The greatest gift ever

Dec 23rd, 2006 | By | Category: Sermons

Saint Matthias Church, 11.30 pm, 24th December 2006

€œmild, he lays his glory by,
born that we no more may die,
born to raise each child of earth,
born to give us second birth.

Hark! the herald-angels sing
glory to the new-born King.�

I got married in September 1983 €”which means, if I have counted correctly, that this is the 24th Christmas since then. Twenty-three of those Christmases were spent in the company of Kate’s mother, Peggy. Peggy was a great Christmas person; she loved cooking the huge Christmas lunch; she loved setting the table in a precise way; she loved her annual half glass of sherry; she loved sitting down with her family around her; she loved the opening of the presents after lunch was finished, expressing great delight at every present she received, no matter how ordinary it was; she loved making sandwiches at tea time with slices of turkey and lashings of cranberry sauce. Every moment was marked in her own individual way.

Peggy died on 28th August, a long and good and blessed life, and this is the first Christmas without her. I suddenly realised her presence had shaped my Christmases for the past twenty-three years and there was a feeling of being adrift. Christmas is no longer quite the same thing it had been, there is an empty room in our house tonight and an empty place at our table tomorrow.

There will be sadness at lunchtime, but there will also be joy, because Christmas is not about the things of this world.

No matter how pleasant it is to have company, no matter how much we may enjoy our meal, no matter how much delight and surprise there is at the presents, Christmas is not about anything we do or anything we make or anything we buy.

Christmas is not even about the church. Bishops may issue their messages and parishes might hold all manner of services, but Christmas isnot about us. The joy of Christmas does not depend on anything the church says, it does not depend on anything the church does.

Christmas is about Jesus: €”beginning, middle, end, full stop.  It’s about God coming to earth for the simple reason that he wanted to give us a second chance. He wanted to give us the opportunity to be able to sit down at Christmas dinner and not be sad about the people we have lost, because if they have believed in him, they are with him now.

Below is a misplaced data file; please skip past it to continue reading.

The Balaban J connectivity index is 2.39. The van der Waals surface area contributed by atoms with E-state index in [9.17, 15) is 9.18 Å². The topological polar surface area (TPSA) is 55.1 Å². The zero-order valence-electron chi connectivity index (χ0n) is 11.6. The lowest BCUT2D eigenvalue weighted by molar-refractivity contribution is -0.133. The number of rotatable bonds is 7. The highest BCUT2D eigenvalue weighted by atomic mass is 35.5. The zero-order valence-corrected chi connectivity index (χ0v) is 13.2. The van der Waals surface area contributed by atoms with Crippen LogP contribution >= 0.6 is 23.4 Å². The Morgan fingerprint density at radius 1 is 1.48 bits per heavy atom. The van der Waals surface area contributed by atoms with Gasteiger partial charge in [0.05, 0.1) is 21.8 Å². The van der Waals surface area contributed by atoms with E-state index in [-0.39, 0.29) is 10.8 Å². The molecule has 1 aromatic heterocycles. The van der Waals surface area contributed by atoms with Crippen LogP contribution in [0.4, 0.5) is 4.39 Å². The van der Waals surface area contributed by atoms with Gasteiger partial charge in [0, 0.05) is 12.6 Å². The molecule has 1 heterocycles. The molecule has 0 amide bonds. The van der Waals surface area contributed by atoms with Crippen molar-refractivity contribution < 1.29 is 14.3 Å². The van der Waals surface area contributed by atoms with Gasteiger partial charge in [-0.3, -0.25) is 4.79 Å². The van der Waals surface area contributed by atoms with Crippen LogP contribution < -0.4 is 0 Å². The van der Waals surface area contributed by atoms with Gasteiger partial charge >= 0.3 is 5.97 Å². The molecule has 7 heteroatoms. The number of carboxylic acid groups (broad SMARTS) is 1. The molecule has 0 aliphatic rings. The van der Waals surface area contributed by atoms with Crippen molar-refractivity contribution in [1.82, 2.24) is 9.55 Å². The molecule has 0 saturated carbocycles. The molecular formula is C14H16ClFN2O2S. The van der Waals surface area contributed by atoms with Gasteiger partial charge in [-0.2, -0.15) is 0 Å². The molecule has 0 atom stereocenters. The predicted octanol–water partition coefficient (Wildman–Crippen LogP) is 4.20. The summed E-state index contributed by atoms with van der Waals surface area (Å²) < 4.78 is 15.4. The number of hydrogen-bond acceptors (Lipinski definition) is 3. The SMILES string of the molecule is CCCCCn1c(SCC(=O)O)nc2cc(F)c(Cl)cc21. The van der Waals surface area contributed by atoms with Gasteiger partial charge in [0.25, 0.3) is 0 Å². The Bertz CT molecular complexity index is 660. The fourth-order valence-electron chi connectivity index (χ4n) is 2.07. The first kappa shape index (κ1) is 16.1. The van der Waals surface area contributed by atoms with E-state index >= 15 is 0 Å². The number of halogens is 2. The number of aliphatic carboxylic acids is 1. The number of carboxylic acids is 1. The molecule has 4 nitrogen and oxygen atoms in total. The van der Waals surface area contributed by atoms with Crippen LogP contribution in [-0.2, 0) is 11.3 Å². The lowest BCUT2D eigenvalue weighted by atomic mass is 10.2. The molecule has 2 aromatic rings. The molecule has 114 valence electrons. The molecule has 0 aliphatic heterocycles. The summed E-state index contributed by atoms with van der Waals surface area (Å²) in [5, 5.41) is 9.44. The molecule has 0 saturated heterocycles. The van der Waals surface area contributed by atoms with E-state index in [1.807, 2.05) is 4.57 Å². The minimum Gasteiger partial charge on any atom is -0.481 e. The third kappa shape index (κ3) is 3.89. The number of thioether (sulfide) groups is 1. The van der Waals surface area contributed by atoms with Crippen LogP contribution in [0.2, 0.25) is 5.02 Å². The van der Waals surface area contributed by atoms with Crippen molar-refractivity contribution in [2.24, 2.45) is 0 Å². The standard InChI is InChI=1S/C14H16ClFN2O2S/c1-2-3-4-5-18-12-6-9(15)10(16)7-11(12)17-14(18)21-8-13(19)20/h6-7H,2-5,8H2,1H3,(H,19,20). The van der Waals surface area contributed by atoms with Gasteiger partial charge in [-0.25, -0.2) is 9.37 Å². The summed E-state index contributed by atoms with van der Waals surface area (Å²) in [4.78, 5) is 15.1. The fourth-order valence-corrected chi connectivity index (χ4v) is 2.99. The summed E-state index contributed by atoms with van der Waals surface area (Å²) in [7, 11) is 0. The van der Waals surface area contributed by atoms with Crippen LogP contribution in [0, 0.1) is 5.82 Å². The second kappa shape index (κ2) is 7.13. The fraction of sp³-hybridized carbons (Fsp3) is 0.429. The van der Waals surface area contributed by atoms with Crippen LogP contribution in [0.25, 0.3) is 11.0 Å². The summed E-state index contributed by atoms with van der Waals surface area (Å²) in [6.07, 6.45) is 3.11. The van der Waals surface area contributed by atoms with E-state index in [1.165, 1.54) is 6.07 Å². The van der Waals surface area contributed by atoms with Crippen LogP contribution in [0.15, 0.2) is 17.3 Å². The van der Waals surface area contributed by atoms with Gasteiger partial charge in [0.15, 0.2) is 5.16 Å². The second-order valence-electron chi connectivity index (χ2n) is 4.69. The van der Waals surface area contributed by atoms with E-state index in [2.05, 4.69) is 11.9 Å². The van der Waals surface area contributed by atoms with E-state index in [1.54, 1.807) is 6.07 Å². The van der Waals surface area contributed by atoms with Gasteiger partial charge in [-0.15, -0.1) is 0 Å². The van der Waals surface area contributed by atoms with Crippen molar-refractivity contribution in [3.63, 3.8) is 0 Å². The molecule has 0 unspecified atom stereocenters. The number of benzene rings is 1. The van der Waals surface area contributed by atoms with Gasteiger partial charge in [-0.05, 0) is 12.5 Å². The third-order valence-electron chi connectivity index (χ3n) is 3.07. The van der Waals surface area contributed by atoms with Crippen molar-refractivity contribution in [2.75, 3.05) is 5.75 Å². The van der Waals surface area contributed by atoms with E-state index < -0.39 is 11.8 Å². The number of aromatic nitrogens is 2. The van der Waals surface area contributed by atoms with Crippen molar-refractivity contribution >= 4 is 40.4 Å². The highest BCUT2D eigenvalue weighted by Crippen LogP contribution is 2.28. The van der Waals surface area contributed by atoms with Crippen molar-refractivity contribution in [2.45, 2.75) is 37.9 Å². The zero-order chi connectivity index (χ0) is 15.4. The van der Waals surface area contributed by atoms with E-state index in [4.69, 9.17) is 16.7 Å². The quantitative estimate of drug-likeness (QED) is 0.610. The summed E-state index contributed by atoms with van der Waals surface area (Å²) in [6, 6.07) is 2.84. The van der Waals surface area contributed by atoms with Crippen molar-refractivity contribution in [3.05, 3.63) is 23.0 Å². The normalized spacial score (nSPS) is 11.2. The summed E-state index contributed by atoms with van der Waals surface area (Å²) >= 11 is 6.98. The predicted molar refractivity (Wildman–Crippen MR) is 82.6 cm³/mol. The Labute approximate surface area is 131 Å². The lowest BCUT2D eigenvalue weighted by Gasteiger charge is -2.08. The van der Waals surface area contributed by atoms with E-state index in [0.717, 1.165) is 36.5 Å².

Christmas is about the chance of life after this one. This is what Saint John tries to explain to us in the words of the first chapter of the Gospel, ‘€œHe was in the world, and though the world was made through him, the world did not recognize him. He came to that which was his own, but his own did not receive him. Yet to all who received him, to those who believed in his name, he gave the right to become children of God’.

I did a radio interview with David McWilliams a couple of weeks ago and said to him that these were fairly bleak times for the Church, people have pretty much turned their backs. He disagreed. ‘€œWhy do you say they are bleak?’ he asked. He saw this as a time of opportunity, a time for the Church to get out into the marketplace of ideas, a time for the Church to get out and fight its corner.

If the Church is in the market place, what have we to sell to you? Old buildings, hard seats, funny words and old music? Is that it?

We really have nothing to offer to you, except the Good News of Jesus. We have the Good News of this little baby born in Bethlehem who grows up to become a wandering preacher and healer and who gets killed for his efforts, but who comes back from the dead—for one reason, to offer a second chance to you and me, to offer a life that goes on forever.

We’re not even in the business of selling; it’s a gift, it costs nothing, it’s there waiting to be received. Take it or leave it; €”it’s our choice, it’s your choice.

There is no greater gift that it’s possible to receive than a life that never ends; €”than a life that is lived without any fear of dying because dying is just a step along the way.

When we sit down at lunchtime we will miss Peggy. Her stories and her laughter will come back in our minds, but we will not grieve because she believed that she was going to be forever with the Lord, and we share her faith. Christmas is about Jesus, it’s about God offering each of us the assurance that Peggy possessed; it’s our choice whether we accept or whether we reject the greatest of gifts.

‘€œmild, he lays his glory by,
born that we no more may die,
born to raise each child of earth,
born to give us second birth.

Hark! the herald-angels sing
glory to the new-born King’

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